A couple of years ago, comic actor French Stewart received a birthday present from his wife, and it wasn't a necktie. Best known as the blithely dense space alien in the "3rd Rock from the Sun" sitcom, Stewart had trouble finding roles that fit his idiosyncratic comic gifts. Actress and writer Vanessa Claire Stewart wrote her husband a stage treatment of the life and career of one of the greatest comic geniuses of the silent movie era.
"Stoneface: The Rise and Fall and Rise of Buster Keaton" opened in the fall of 2012 at the Sacred Fools Theatre Company in Los Angeles that ran 66 performances. It garnered rave critical notices and many drama award nominations. Stewart brings the show to the Pasadena Playhouse for the month of June, beginning Tuesday.
The show's greatest plaudits concern the clever staging, which references some of the most brilliant physical comedy committed to film. (Jackie Chan is a huge Keaton fan and has adopted the latter's beleaguered posture in his slam-bang action movies.) Critics and audiences have also been moved by Stewart's ability to evoke so many different emotions from a deadpan stare. He's accomplished the rare tribute that pays proper homage to his subject, yet showcases Stewart's own gifts.
Taking time out from concentrated rehearsals, French Stewart spoke about Keaton's gifts, and his own. "He had two special things," Stewart observes, "great physical ability and undeniable charm. We tried to make our show both physically and emotionally dangerous. His skill was not just breathtaking mechanical gags, but the ability to convey so many emotions."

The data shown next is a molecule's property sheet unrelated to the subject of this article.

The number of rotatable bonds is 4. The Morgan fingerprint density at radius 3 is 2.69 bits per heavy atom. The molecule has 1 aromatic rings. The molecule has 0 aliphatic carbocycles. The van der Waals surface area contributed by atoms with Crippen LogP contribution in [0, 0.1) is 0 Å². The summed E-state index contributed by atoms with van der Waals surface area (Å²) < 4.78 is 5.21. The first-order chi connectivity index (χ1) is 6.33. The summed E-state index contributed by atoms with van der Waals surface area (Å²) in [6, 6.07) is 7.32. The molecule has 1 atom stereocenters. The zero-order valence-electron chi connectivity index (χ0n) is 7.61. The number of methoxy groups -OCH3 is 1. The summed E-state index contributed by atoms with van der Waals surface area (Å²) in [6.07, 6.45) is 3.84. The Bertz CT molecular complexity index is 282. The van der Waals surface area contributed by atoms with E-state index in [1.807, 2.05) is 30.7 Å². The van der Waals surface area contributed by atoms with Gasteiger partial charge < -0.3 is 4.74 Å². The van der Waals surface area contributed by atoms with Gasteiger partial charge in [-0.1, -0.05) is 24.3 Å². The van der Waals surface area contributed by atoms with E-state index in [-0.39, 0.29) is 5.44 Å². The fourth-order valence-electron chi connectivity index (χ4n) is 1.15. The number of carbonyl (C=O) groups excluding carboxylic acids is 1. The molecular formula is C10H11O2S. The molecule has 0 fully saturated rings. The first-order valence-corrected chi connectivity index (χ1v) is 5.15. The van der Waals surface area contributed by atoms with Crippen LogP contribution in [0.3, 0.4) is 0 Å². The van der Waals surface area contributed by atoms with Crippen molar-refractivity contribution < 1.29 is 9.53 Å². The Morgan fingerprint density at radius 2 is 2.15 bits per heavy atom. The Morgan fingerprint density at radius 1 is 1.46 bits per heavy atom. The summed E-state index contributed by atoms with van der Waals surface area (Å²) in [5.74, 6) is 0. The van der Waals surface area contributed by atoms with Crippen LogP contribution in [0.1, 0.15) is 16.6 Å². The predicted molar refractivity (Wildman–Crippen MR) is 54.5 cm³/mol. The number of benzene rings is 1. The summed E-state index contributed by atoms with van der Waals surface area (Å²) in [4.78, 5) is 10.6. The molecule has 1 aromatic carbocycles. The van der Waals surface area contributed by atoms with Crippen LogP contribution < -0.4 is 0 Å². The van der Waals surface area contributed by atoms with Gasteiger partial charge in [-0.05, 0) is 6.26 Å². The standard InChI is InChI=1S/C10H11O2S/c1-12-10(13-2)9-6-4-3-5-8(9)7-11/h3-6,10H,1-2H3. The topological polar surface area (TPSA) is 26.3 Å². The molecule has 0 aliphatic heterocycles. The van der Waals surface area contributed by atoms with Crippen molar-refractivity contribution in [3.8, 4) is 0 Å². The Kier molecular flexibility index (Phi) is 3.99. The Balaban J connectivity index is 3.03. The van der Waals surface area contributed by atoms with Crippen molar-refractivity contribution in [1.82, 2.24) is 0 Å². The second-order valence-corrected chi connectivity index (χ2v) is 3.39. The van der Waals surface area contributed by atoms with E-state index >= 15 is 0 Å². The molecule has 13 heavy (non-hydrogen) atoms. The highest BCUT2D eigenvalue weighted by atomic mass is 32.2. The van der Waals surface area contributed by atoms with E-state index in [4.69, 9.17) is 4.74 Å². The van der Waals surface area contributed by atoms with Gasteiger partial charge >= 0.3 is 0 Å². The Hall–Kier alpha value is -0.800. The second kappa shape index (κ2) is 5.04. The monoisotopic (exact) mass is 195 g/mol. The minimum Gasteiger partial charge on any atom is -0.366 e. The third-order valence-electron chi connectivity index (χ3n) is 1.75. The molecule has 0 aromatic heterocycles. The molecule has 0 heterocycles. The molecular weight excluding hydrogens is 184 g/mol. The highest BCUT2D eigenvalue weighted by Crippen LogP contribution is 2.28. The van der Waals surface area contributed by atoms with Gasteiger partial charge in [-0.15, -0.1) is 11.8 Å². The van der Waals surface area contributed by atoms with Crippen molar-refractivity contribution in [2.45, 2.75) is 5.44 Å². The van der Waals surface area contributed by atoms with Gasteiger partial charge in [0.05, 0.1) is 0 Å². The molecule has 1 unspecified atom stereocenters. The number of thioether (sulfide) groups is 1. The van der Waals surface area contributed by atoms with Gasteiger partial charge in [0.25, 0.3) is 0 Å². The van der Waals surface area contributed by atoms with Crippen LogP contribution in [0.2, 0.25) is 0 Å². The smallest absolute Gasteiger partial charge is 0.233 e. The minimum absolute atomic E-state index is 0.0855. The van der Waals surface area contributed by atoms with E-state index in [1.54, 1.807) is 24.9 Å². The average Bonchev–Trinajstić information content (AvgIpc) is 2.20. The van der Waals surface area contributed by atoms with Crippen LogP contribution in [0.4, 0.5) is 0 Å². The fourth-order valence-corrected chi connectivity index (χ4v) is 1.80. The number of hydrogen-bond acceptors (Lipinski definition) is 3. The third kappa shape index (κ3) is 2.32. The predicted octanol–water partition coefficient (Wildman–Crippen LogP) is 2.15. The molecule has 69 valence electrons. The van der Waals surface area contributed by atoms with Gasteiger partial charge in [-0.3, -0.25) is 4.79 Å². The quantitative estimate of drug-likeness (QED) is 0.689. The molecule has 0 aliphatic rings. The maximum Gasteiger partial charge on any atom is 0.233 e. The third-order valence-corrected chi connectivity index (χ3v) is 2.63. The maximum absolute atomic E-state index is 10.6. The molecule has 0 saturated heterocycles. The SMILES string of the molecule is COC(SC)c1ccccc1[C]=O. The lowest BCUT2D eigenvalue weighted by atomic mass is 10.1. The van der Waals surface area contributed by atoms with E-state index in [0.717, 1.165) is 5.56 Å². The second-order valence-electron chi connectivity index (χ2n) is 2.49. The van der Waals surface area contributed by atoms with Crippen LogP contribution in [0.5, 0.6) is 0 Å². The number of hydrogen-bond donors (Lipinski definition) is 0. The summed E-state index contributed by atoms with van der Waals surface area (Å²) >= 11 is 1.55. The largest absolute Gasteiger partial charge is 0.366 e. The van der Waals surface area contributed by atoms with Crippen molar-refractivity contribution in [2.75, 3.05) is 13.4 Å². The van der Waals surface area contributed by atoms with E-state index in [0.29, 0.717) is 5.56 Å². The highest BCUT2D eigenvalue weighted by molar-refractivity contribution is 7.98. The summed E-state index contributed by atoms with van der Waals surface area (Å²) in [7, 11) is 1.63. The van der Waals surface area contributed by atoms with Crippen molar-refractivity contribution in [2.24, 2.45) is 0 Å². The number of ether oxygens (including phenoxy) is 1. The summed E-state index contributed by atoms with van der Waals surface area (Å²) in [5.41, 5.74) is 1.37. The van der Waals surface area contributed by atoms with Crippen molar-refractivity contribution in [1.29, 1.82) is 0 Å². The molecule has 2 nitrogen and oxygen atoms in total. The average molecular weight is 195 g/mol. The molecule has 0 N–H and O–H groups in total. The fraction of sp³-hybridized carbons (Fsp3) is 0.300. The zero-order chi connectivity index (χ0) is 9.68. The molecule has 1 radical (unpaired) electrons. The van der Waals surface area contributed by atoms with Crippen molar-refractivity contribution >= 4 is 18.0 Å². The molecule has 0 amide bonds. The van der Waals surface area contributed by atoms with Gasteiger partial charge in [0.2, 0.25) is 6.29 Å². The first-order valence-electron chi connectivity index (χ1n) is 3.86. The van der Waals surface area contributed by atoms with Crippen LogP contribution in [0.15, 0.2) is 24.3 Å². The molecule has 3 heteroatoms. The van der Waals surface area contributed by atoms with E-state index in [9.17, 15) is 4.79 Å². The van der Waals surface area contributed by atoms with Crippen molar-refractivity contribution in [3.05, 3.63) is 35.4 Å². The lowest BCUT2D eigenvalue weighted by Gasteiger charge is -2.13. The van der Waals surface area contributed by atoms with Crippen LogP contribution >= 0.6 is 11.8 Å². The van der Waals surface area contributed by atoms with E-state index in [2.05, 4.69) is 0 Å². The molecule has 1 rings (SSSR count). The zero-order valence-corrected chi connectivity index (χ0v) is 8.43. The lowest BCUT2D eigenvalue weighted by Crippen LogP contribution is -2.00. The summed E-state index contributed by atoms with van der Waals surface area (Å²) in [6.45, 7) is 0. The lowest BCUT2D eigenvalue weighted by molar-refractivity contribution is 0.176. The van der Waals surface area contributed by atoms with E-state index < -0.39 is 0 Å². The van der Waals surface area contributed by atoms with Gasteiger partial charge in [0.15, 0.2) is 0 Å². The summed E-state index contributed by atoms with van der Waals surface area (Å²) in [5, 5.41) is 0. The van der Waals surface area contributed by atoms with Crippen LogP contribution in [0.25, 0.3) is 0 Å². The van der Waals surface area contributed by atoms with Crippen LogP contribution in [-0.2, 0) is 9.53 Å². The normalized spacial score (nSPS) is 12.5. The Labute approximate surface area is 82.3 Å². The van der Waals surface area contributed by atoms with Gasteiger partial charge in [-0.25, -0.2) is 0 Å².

Joseph Keaton Jr. (1895-1966) was born into a knockabout vaudeville family act, and at the age of 3 was being thrown around the stage like a sack of flour. The toddler bore an early tumble down a staircase with silent stoicism and escape artist Harry Houdini marveled at the child's ability to withstand a "buster."
In 1917 Keaton left a $200-a-week featured stage billing for a $40 job with Roscoe "Fatty" Arbuckle's film company. Keaton soon learned filmmaking from the ground up — beginning with tearing open a camera, learning how it worked, and reassembling it. Though their comic postures were different (Fatty was a bashful bear and Buster was a sad sack), they were both superb at physical comedy. Arbuckle became a silent star that rivaled Charlie Chaplin, only to lose his career in an early version of the fabricated Duke Lacrosse rape case. As Keaton's star rose, he quietly provided work for Arbuckle, then a broken man.
Keaton's comic persona was a downtrodden everyman, beset by plagues of technology and people. He walked through one hurricane of calamity after another, taking his lumps but never asking for pity. In one spectacular windstorm scene, Buster ambles down a street and stops, confused. The façade of an unfinished building behind him falls, its window opening just barely missing him.
He was one of the great early film auteurs (he wrote, directed and starred in his movies), but Keaton's life and career cratered as the studios took his autonomy and his marriage disintegrated. After decades of small parts and subsistence work, Keaton was discovered by post-war European cineastes and directors and feted overseas. A happy third marriage, well-written TV roles (like on "The Twilight Zone") and even cameos in the beach movies of the '60s gave Keaton a happy ending.
"His story is a hard one," Stewart says. "Arbuckle was like a brother to him, and his death was a great loss to Buster. There were times when Keaton was in a drunk tank or a sanitarium. He also did industrial films down in Mexico, and woke up married to his nurse. His first wife took his sons away and changed their names."
Stewart considers Keaton's inscrutable yet expressive face: "It was a blank screen that we project our own emotions onto. Chaplin's acting told you how to feel; Keaton let the audience decide and therefore be a part of the movie."
Where: Pasadena Playhouse, 39 S. El Molino Ave., Pasadena
When: June 3 to 29
More info: (626) 792-8672, www.pasadenaplayhouse.org
KIRK SILSBEE writes about jazz and culture for Marquee.